Table of Contents Author Guidelines Submit a Manuscript
Computational and Mathematical Methods in Medicine
Volume 2014, Article ID 472890, 14 pages
Research Article

Automatic Segmentation of Anatomical Structures from CT Scans of Thorax for RTP

1Electrical and Electronics Engineering Department, Faculty of Engineering, Ankara University, Gölbaşı, 06830 Ankara, Turkey
2Radiation Oncology Department, Gülhane Military Medical Academy, Etlik, 06018 Ankara, Turkey

Received 30 July 2014; Revised 26 November 2014; Accepted 1 December 2014; Published 18 December 2014

Academic Editor: Chuangyin Dang

Copyright © 2014 Emin Emrah Özsavaş et al. This is an open access article distributed under the Creative Commons Attribution License, which permits unrestricted use, distribution, and reproduction in any medium, provided the original work is properly cited.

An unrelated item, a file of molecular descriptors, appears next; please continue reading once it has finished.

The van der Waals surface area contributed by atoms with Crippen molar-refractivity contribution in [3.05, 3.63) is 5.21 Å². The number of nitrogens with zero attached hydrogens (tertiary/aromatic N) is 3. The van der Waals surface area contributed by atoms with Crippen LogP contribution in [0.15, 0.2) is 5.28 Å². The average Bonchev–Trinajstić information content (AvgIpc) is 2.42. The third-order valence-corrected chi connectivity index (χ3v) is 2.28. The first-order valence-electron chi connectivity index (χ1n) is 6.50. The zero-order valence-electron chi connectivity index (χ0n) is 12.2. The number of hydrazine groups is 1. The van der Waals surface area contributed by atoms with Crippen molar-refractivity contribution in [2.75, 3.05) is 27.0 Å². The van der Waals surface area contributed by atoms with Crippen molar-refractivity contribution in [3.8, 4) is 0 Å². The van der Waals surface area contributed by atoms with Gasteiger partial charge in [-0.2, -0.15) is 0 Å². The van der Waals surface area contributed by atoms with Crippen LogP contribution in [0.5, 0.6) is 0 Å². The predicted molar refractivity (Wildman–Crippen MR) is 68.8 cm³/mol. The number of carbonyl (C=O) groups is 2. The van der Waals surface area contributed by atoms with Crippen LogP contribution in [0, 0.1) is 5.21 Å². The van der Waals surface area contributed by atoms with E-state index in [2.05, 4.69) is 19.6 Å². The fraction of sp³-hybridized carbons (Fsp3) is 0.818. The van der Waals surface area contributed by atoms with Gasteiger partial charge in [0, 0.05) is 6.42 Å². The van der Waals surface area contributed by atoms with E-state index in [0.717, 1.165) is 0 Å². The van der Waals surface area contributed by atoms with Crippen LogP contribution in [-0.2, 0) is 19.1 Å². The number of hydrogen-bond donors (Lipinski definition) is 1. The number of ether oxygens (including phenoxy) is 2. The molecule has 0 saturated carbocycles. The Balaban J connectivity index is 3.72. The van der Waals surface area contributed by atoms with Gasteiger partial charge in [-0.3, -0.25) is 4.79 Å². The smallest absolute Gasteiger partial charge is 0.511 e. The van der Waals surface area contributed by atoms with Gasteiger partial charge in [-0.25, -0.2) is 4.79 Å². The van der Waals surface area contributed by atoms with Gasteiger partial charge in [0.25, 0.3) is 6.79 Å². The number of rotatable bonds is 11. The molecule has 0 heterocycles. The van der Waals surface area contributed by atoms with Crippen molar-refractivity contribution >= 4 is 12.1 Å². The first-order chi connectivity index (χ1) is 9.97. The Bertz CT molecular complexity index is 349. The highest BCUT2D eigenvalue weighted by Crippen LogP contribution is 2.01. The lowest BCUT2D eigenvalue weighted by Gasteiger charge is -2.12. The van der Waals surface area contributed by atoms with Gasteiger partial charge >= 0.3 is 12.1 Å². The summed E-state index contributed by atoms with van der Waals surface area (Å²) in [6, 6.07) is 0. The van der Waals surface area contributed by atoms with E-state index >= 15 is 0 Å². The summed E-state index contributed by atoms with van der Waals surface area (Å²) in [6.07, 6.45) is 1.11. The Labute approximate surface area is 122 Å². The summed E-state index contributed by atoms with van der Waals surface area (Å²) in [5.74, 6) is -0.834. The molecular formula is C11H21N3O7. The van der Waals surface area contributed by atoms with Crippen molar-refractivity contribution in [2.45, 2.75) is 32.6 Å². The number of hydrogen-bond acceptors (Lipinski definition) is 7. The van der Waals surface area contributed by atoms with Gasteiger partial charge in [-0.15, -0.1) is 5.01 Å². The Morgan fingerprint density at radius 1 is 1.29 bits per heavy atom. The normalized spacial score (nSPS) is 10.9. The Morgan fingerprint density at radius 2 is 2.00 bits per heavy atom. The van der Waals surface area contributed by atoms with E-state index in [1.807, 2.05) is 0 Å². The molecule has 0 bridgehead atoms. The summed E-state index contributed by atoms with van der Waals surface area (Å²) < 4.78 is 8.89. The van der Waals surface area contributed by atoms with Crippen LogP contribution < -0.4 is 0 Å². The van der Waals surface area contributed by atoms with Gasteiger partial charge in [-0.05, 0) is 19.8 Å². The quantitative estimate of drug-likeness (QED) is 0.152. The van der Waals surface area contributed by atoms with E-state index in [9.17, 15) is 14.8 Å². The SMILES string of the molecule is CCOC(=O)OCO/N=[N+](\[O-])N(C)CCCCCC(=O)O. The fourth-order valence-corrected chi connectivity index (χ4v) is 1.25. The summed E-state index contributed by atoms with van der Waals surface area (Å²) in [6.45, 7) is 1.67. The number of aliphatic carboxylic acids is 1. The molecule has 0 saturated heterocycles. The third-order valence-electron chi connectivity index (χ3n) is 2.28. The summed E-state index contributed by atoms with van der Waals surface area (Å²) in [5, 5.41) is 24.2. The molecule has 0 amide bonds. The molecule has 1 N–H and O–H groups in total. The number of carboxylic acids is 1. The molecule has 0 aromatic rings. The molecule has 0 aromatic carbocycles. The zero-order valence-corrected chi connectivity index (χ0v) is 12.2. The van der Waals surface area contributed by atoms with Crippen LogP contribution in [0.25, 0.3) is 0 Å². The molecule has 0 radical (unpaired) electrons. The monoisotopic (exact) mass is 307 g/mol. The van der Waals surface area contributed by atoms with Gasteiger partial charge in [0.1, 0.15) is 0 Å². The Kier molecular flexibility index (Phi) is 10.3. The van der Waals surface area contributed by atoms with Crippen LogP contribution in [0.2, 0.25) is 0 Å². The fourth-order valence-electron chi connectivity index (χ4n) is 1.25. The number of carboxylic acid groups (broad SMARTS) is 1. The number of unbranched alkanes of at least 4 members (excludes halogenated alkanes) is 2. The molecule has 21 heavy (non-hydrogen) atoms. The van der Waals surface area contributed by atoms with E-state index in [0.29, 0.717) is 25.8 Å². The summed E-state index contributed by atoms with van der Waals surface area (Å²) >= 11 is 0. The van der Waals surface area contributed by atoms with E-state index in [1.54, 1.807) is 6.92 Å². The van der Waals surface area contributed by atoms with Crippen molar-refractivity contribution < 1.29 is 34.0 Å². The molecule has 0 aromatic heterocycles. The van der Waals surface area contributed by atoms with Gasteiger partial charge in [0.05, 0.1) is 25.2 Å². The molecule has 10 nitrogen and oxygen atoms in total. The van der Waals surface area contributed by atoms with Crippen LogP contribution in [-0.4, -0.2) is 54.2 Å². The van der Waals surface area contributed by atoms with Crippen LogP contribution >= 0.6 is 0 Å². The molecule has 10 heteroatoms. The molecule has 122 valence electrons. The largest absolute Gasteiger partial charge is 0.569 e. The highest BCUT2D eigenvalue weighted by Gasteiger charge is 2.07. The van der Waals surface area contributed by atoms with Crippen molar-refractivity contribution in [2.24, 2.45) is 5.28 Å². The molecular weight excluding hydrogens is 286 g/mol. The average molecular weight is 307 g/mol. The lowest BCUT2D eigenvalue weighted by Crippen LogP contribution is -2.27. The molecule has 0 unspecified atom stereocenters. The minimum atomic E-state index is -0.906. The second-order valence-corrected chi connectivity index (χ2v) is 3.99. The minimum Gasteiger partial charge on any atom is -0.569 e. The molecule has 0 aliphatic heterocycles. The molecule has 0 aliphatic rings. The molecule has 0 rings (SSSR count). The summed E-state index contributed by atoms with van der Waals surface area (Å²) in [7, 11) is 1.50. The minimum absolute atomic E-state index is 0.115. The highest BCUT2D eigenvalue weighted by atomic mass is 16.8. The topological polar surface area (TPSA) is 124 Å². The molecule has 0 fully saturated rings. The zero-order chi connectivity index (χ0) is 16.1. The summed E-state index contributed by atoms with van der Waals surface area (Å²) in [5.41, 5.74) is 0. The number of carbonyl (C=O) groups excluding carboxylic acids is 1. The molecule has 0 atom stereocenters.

Modern radiotherapy techniques are vulnerable to delineation inaccuracies owing to the steep dose gradient around the target. In this aspect, accurate contouring comprises an indispensable part of optimal radiation treatment planning (RTP). We suggest a fully automated method to segment the lungs, trachea/main bronchi, and spinal canal accurately from computed tomography (CT) scans of patients with lung cancer to use for RTP. For this purpose, we developed a new algorithm for inclusion of excluded pathological areas into the segmented lungs and a modified version of the fuzzy segmentation by morphological reconstruction for spinal canal segmentation and implemented some image processing algorithms along with them. To assess the accuracy, we performed two comparisons between the automatically obtained results and the results obtained manually by an expert. The average volume overlap ratio values range between 94.30 ± 3.93% and 99.11 ± 0.26% on the two different datasets. We obtained the average symmetric surface distance values between the ranges of 0.28 ± 0.21 mm and 0.89 ± 0.32 mm by using the same datasets. Our method provides favorable results in the segmentation of CT scans of patients with lung cancer and can avoid heavy computational load and might offer expedited segmentation that can be used in RTP.